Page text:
To begin with a few words on the origins of the Nordic Model. I think it important to point out that the Nordic Model was not deliberately conceived. There never was any blueprint for a model bearing this name. It evolved over time and had been and it had been under construction before anyone thought of giving it the name, which was done more by outside observers of the Nordic countries.
Since then the Nordic countries have started to use the concept quite freely and the Nordic Council frequently invokes it without difficulties, as we do not usually engage in defining what we actually mean by it.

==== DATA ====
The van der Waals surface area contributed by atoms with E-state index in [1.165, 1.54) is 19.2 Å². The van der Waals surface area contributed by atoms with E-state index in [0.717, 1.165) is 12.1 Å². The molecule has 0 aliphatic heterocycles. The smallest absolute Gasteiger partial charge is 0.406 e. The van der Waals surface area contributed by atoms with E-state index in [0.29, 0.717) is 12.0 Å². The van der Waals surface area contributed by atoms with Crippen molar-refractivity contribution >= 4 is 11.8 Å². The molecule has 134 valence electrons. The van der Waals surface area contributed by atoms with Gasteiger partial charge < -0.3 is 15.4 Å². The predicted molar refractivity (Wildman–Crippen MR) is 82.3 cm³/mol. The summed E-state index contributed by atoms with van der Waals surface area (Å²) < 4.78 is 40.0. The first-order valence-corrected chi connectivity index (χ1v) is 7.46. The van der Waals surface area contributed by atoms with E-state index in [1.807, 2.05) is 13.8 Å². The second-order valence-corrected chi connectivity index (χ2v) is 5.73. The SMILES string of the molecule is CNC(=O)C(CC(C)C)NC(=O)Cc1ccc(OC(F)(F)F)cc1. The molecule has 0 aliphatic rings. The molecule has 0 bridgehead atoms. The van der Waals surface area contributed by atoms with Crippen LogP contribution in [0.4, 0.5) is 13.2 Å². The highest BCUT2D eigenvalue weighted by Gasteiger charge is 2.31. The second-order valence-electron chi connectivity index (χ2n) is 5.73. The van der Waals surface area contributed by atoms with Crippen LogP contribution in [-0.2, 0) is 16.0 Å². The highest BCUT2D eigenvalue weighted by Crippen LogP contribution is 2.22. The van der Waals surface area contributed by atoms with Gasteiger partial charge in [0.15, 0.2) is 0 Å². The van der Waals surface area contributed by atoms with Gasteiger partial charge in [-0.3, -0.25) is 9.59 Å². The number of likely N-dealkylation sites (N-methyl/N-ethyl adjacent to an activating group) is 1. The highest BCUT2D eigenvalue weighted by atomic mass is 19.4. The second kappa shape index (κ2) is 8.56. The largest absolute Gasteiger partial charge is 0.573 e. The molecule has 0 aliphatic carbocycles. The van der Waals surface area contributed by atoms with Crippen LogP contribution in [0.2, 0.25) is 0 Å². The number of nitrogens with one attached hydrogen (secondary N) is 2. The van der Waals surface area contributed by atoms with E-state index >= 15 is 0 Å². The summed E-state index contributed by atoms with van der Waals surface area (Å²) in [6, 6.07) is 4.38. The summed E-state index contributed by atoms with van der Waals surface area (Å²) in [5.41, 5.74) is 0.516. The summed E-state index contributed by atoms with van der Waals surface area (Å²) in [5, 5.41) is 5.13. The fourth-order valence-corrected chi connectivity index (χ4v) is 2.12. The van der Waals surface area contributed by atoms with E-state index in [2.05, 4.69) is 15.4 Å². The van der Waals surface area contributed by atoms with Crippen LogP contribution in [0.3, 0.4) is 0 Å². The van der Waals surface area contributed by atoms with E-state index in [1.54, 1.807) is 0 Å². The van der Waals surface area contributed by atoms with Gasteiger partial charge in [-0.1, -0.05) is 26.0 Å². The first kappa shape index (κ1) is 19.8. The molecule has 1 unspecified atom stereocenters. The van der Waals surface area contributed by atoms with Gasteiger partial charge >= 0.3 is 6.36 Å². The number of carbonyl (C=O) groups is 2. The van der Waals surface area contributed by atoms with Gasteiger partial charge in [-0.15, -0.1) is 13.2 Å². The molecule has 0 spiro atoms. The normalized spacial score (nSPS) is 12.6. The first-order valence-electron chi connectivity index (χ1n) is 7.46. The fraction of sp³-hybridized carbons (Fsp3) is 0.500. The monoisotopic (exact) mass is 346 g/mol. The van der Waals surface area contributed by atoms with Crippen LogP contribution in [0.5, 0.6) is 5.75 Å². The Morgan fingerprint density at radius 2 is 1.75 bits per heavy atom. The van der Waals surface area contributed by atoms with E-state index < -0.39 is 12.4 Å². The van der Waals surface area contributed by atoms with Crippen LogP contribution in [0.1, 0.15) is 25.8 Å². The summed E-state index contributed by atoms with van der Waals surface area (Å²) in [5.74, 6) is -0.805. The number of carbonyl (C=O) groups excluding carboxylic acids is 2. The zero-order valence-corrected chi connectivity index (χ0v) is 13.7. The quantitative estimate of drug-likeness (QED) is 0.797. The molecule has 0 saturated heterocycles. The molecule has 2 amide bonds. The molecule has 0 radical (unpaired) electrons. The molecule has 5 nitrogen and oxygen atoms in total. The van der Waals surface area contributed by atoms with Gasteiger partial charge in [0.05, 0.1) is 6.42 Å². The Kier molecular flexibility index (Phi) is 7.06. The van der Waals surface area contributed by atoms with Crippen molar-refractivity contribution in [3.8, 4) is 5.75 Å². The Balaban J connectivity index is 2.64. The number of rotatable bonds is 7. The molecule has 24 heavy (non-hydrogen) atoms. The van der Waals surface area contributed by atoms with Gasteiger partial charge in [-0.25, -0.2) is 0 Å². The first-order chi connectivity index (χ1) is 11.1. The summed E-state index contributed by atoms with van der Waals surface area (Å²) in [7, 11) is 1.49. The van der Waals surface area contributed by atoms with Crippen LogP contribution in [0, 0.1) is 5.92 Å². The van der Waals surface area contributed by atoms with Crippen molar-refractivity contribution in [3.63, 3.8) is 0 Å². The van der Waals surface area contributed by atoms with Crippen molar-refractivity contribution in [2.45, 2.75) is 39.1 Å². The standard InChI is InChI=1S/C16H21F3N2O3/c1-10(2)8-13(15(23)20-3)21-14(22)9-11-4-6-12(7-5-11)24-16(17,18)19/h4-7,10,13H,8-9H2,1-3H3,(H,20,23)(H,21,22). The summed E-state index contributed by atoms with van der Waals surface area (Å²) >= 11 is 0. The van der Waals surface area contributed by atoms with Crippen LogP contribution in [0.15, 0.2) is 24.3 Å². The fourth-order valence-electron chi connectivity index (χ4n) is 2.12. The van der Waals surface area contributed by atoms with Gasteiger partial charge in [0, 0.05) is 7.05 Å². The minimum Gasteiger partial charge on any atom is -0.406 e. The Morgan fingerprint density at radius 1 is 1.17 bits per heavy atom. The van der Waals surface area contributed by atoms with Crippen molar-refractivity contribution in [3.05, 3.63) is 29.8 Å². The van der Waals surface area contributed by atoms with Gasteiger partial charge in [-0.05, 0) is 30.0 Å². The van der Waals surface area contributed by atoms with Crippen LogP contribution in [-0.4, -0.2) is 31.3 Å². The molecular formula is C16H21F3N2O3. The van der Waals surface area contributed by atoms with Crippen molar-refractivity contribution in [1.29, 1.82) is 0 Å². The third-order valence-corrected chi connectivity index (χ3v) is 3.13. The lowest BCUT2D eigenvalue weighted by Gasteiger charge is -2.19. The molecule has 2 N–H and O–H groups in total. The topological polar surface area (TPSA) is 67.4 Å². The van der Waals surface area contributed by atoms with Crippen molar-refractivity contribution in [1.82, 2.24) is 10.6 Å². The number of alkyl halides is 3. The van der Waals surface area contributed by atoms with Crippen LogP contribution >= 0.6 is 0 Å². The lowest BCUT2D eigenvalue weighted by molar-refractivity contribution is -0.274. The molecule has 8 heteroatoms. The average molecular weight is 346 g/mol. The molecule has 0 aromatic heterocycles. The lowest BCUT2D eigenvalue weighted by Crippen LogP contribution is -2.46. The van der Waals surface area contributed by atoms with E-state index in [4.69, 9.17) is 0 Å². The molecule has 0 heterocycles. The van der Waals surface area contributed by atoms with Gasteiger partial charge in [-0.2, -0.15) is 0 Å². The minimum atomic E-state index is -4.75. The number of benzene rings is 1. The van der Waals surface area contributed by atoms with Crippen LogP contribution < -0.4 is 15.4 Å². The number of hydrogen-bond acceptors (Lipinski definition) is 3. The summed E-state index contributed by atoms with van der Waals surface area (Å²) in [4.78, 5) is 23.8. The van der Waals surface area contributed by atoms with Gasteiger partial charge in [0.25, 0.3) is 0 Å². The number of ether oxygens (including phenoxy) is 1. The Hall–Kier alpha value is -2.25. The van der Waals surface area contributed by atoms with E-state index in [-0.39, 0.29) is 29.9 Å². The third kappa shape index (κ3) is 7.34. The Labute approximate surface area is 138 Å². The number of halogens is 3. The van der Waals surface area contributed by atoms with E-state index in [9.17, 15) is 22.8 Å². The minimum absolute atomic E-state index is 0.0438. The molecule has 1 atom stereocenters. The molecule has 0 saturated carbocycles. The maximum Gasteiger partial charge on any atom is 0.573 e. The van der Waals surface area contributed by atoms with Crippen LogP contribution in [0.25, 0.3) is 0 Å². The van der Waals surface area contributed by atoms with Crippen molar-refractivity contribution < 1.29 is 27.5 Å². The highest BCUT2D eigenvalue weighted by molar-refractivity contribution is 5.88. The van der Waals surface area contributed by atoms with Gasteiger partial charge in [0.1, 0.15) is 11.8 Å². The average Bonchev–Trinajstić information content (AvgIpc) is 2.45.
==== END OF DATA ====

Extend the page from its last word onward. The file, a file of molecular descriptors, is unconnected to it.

But if I was asked to name the particularly defining features of the Nordic model I would, without denying the importance of other features as well, first mention the concept of folkhemmet, or people’s home, as first used by Per Albin Hansson in 1928. Again there are many interpretations of this concept, but I refer to the way this changed the prevailing concept of social policy which started out from the premise that social services and social security were to be provided only for the needy poor in varying degrees, into a concept of universal services and universal benefits to which every citizen was equally entitled.
That this concept was introduced by the Social-Democrats lead originally to accusations of class betrayal by the more traditional and extreme left, but this has faded away as the result of the universal benefits model have become apparent in terms of the most equal distribution of income and wealth and the lowest incidence of poverty than with any other social models.